Aberdeen needs to raise cash to buy Pioneer

Aberdeen Asset Management, one of the reported bidders for Unicredit’s asset manager Pioneer Investments, would need to raise material new capital for the takeover, something that is not expected in the short-term.

The asset manager’s main hurdle to buy Pioneer for a rumoured €3bn valuation is that Unicredit needs cash and Aberdeen does not have it – according to a Numis note to investors, the asset manager would need to raise a significant amount of new cash and it takes time, which puts the asset manager in disadvantage to some other bidders in the process.

“We suspect this is why Amundi […] has been cited in the press as being a front runner in the process, ahead of Aberdeen,” Numis analyst David McCann states on the note.

However, Aberdeen is a “serial deal-making” company, so nothing can be ruled out, McCann said.

“Aberdeen has a good track record of synergy delivery and this deal would also increase group diversification,” he added.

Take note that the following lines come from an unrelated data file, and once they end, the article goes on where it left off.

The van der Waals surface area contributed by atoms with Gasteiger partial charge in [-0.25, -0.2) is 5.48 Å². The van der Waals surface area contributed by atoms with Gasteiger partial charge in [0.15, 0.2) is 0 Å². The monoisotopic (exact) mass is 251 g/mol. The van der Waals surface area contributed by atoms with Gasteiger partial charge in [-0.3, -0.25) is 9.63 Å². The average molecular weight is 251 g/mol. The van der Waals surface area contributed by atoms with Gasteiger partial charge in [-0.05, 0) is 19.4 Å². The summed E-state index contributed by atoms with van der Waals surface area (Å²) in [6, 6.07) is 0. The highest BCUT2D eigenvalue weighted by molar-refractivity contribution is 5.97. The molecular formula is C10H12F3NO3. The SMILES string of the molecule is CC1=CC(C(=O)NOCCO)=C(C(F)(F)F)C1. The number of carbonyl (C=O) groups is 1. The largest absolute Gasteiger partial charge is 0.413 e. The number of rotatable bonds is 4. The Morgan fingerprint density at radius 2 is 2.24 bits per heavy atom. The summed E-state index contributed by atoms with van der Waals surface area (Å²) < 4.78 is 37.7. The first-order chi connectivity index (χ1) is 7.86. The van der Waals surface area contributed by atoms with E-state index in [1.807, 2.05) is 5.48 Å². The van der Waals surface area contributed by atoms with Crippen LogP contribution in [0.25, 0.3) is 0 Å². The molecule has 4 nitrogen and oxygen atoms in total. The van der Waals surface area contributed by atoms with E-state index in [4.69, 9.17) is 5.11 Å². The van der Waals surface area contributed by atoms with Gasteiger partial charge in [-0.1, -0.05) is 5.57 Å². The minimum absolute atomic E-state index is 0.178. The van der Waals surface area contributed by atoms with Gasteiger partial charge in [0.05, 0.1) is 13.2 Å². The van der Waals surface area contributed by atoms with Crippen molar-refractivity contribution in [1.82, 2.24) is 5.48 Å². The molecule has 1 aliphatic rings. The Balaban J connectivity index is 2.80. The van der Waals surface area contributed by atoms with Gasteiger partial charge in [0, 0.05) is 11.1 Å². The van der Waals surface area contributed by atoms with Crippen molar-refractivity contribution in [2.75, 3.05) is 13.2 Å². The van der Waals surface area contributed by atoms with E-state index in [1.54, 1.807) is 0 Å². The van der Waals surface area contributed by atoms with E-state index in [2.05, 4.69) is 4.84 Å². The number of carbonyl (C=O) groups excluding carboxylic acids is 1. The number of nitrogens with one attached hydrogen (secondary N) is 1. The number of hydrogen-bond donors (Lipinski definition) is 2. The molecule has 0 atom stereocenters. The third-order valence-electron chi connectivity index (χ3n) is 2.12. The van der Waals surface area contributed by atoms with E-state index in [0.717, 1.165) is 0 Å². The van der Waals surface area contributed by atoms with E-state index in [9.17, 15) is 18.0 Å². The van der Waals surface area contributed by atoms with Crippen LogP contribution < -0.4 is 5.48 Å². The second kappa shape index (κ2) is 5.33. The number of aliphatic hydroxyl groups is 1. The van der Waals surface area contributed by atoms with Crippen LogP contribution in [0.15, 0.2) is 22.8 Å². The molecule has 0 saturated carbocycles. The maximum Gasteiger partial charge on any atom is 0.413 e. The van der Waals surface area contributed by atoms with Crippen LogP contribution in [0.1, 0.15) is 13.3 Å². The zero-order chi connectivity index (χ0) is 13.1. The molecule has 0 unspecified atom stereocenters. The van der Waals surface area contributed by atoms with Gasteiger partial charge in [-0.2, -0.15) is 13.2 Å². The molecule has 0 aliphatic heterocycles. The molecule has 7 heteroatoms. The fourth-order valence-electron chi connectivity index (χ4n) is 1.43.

According to media reports, other companies vying for Unicredit’s asset management unit are an Italian consortium led by Poste Italiane, Australia’s Macquarie and European asset manager Amundi.

A well-place source told InvestmentEurope the Italian consortium has submitted a non-binding bid for the Pioneer’s auction.

Macquarie declined to comment on the reportedly takeover bid, Amundi also declined to comment but did not deny the news and Aberdeen did not reply the request for comment.

According to Reuters, the decision on the final buyer is not likely to be made before the Italian referendum on 4 December.

The Numis note to investors highlights there is currently an appeal for M&A given a current industry backdrop of low organic growth, fee margin pressure and rising regulatory costs.

Alicia Villegas
Alicia Villegas speaks Spanish and Italian and is Iberia Correspondent for InvestmentEurope. She was shortlisted for the Rising Star Award at the British Media Awards 2017 and Writer of the Year at the PPA Independent Publisher Awards 2016. Previously, she worked for almost three years at the seafood business website Undercurrent News as a market reporter. In Spain, she also worked for more than five years for several media outlets.

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